The Kakata rural teachers training institute (KRTTI) and the WEBO teachers training institute last Saturday graduated a total of 238 individuals to the teaching profession at its BWI campus in Kakata, Margibi County.
The new teachers who are made of people between the ages 25-35 are predominantly males drawn from Montserrado, Margibi, Bomi, Gbarpolu, Grand Bassa, Maryland, Grand Gedeh, River Gee and Grand Cape Mount Counties.
Haven been trained from August 2009 to June 2010, the graduates received “C” certificates as part of “cohort 2” of the accelerated teachers training program.
Dr. Fredrick S. Gbegbe vice president of the Cuttington University, cautioned the new career teachers on the public expectation towards their profession. He noted the role of teachers in the life of their students is very crucial, hence the quality of teaching and therefore teachers cannot be overemphasized.
“When a child’s or adult’s first teacher is poorly trained and motivated, the very foundations on which all subsequent educations are bound to be unsound,” he added.
According to him, the greater traumas, poverty, difficult social environment or physical impairment as handicaps on the minds of school going kids, pose serious challenges to teachers who happen to be minds molders.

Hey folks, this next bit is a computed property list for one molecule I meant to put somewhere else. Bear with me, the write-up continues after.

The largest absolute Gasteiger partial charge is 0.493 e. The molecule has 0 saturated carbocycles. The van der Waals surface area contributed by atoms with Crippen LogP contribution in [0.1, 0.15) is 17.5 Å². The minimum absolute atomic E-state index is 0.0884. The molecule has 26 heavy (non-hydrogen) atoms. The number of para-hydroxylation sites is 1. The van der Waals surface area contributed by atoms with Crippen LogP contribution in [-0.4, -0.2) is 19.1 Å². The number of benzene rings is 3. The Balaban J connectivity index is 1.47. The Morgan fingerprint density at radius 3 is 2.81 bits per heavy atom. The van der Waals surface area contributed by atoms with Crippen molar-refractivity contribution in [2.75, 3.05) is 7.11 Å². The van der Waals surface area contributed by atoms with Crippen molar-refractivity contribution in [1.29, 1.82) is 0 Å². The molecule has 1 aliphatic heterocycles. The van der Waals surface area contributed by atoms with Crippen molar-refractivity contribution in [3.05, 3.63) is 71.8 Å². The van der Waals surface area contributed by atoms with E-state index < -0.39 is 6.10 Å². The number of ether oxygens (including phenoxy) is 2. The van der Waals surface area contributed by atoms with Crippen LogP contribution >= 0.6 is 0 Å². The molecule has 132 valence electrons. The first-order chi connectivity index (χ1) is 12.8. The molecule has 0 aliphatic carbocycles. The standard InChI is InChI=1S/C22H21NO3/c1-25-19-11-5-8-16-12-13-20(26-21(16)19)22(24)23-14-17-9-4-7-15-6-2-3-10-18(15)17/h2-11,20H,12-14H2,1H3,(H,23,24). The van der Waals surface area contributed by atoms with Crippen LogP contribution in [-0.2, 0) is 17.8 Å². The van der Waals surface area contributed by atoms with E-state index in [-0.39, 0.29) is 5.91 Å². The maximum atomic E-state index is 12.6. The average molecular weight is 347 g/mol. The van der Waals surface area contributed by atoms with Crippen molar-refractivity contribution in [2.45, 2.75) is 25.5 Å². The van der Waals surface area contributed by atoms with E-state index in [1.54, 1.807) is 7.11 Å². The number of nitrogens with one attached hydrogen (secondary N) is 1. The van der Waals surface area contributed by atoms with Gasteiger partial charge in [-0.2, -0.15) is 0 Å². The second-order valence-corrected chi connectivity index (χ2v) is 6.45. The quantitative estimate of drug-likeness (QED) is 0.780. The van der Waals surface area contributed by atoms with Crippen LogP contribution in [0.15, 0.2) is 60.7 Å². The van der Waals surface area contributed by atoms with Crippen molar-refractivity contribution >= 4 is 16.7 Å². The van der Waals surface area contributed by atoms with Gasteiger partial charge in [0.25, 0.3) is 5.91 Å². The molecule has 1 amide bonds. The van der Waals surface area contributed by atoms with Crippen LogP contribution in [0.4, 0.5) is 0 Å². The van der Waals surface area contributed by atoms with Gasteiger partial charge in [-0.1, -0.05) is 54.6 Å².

“As such, government and partners need to really motivate teachers not only with quality trainings, but most importantly, attractive salaries, housing and transportation facilities among others,” Dr. Gbegbe stressed.
Earlier the valedictorian of the occasion G. Cyrus Vah called on government its partners to make timely the payment of teacher’s salaries and allowances.
The ceremony was graced with the presence of several government officials including the Minister of education and his principal deputies, law-makers, Liberia teachers Training Program or LTTP representatives, USAID representatives, schools principles relatives and friends of the graduates among others.
The graduation of “cohort 2” teachers follows, “the Ministry of education priorities for education in post war Liberia,” a document presented at a partner forum in February of 2007 in Washington D.C. the USA. This document provides a clear and realistic road map for growth and development of the Liberian education sector.
Since the opening of the first teachers training institute which happens to be the one in Zorzor, Lofa County, and the subsequent coming to being of the KRTTI, the training of teachers at “C” and “B” certificate levels has been unbeatable even now despite the civil conflict.
These initiatives were the first and perhaps the more serious approach towards organizing systematic effort for government to produce professional teachers to improve the national educational system of the country.
However, all of these and 49 years since, the reviewed of Liberian educational literature still shows 65% of untrained teachers in classrooms especially in the rural areas.